The U.S. Department of Labor announced a rule that would classify gig workers as contractors rather than employees, according to The New York Times (subscription).
The rule: The new rule identifies two main factors as determinants of whether a person should be classified as a contractor or an employee.
- The first is how much a company controls the way a worker performs his or her job.
- The second is how much a worker can profit based on initiative, as opposed to earning a steady salary regardless of performance.
The upshot: The rule could likely shift the employment status of millions of Americans, including many in manufacturing. If they use contractors, companies do not have to pay the minimum wage, overtime, a portion of social security taxes, or unemployment insurance and workers’ compensation insurance.
A word from the NAM: “When finalized, the rule could solidify the use of independent contractors, including in manufacturing. Independent contractor arrangements benefit companies and workers by increasing flexibility and streamlining the human resources processes,” explains NAM Director of Labor and Employment Policy Drew Schneider. He adds:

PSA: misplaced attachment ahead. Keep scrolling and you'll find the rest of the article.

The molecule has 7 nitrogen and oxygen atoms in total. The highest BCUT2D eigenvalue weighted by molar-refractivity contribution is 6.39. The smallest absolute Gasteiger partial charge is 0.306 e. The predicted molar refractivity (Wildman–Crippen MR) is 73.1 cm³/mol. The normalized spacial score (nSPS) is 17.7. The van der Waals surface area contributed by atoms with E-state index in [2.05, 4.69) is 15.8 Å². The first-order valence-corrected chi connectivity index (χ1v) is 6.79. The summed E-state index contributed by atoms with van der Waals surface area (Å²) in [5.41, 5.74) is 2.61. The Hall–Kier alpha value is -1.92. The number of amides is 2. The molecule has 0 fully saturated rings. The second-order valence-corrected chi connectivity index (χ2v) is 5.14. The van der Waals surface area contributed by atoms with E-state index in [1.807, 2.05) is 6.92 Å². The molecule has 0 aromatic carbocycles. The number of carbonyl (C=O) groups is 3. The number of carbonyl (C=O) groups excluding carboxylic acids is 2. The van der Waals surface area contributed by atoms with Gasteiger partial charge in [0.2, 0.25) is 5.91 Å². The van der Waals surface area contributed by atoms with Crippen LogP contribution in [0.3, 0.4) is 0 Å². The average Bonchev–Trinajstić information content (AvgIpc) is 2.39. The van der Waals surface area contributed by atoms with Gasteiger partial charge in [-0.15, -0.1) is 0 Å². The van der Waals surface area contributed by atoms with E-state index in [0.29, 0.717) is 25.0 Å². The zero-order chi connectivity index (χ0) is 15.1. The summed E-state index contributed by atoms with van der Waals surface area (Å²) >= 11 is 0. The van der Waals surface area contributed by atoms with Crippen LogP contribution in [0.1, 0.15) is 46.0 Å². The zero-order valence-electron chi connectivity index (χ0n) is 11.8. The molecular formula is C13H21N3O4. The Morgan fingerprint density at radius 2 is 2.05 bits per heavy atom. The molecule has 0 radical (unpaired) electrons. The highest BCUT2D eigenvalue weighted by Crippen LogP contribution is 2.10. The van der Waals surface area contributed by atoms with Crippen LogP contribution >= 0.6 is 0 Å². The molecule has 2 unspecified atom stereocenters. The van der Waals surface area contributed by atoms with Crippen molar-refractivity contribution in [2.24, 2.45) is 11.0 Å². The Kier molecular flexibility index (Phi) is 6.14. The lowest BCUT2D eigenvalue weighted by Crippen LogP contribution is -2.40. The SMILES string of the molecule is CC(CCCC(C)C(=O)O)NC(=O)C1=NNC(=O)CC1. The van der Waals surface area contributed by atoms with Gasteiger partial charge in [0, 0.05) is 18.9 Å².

- “Manufacturers are currently operating under a confusing patchwork of state and federal laws that have defined independent contractors in numerous ways, causing legal uncertainty and unnecessary compliance costs.”
- “Manufacturers and their business partners will benefit from a clear and updated independent contractor standard that protects this important business practice and allows NAM members to focus on producing America’s essential goods and services.”